6

I am going through code that does approvals and I see the following query:

Select Id, TargetObjectId, Status,
    (
        Select Id, ProcessInstanceId, ActorId, Actor.Name, StepStatus, Comments 
        From StepsAndWorkItems
        Where 
            StepStatus = 'Pending'  and
            isDeleted = false 
        Order By 
            Createddate Desc
        Limit 1
    )
From ProcessInstance
Where
    isDeleted = false and
    TargetObjectId = 'a0WM0000002F8gdMAC' and
    Status = 'Pending'
Order By 
    Createddate Desc
Limit 1

This works fine. From what I can see, the ProcessInstance object is somehow connected to the StepsAndWorkItems object that's referenced in the subquery. So this assumes that StepsAndWorkItems is an actual object that can be queries. And yet, if I try this:

Select Id, ProcessInstanceId, ActorId, Actor.Name, StepStatus, Comments 
From StepsAndWorkItems
Where 
    StepStatus = 'Pending'  and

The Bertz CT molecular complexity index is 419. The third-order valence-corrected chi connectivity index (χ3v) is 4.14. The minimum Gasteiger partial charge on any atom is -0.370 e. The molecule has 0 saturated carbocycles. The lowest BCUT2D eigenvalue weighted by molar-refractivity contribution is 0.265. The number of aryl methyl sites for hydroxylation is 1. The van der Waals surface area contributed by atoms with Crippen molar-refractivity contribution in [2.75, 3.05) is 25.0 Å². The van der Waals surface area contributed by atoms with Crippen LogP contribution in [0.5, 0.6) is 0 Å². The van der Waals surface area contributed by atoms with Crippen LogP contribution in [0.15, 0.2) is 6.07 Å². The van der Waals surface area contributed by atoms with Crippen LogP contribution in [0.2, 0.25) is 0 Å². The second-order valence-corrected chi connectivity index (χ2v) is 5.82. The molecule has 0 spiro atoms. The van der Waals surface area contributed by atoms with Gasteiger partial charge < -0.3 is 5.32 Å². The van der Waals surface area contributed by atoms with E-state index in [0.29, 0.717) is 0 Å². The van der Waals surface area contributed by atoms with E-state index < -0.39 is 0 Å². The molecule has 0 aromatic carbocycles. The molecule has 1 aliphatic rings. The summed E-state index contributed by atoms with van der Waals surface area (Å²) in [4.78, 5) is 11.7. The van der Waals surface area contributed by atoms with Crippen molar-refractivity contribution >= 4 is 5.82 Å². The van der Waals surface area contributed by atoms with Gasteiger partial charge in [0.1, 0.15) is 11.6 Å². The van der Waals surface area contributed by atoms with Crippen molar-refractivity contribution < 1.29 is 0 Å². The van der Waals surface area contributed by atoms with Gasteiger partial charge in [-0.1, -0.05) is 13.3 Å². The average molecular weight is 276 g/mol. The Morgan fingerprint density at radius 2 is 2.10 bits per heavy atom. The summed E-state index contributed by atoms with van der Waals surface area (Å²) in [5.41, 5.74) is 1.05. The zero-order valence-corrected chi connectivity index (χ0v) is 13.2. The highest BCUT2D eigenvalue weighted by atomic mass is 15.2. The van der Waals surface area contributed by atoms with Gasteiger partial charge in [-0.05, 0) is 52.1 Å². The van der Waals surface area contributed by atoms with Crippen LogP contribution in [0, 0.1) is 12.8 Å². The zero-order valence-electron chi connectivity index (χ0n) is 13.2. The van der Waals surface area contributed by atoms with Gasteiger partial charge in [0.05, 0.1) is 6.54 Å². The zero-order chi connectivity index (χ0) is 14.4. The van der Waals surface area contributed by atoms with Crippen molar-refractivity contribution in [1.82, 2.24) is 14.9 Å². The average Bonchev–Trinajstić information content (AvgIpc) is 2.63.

isDeleted = false 
Order By 
    Createddate Desc
Limit 1

I get an error stating: sObject type 'StepsAndWorkItems' is not supported.

Can someone shed some light as to why this is happening?

1 Answer 1

8

The query which you are attempting to execute is using a child relationship name, StepsAndWorkItems , which isn't valid in that context.

StepsAndWorkItems is the child relationship name for ProcessInstanceHistory under the ProcessInstance object.

The underlying objects are ProcessInstanceStep and ProcessInstanceWorkItem. You can query those two objects individually but you cannot use the child relationship name to query them both at the same time without doing it from within the parent context.

3
  • Wow, that's rather inconsistent naming. Most other relationships default to being named after the object and not something completely different.
    – Mike Chale
    Commented Aug 16, 2013 at 18:31
  • Yeah, I just figured it out too. I didn't realize you query via the relationship rather than a join. Commented Aug 16, 2013 at 18:35
  • More examples: ActivityHistories and OpenActivities, which query Task and Event objects that meet certain criteria (Task IsClosed = true or Event ActivityDate < TODAY; Task IsClosed = false or Event ActivityDate >= TODAY). These relationships don't reflect actual tables, but exist as a convenience to developers. You might think of them as views rather than tables, except that they can't be queried directly; as you've noted, they have to be used in a sub-query context.
    – sfdcfox
    Commented Aug 17, 2013 at 4:12

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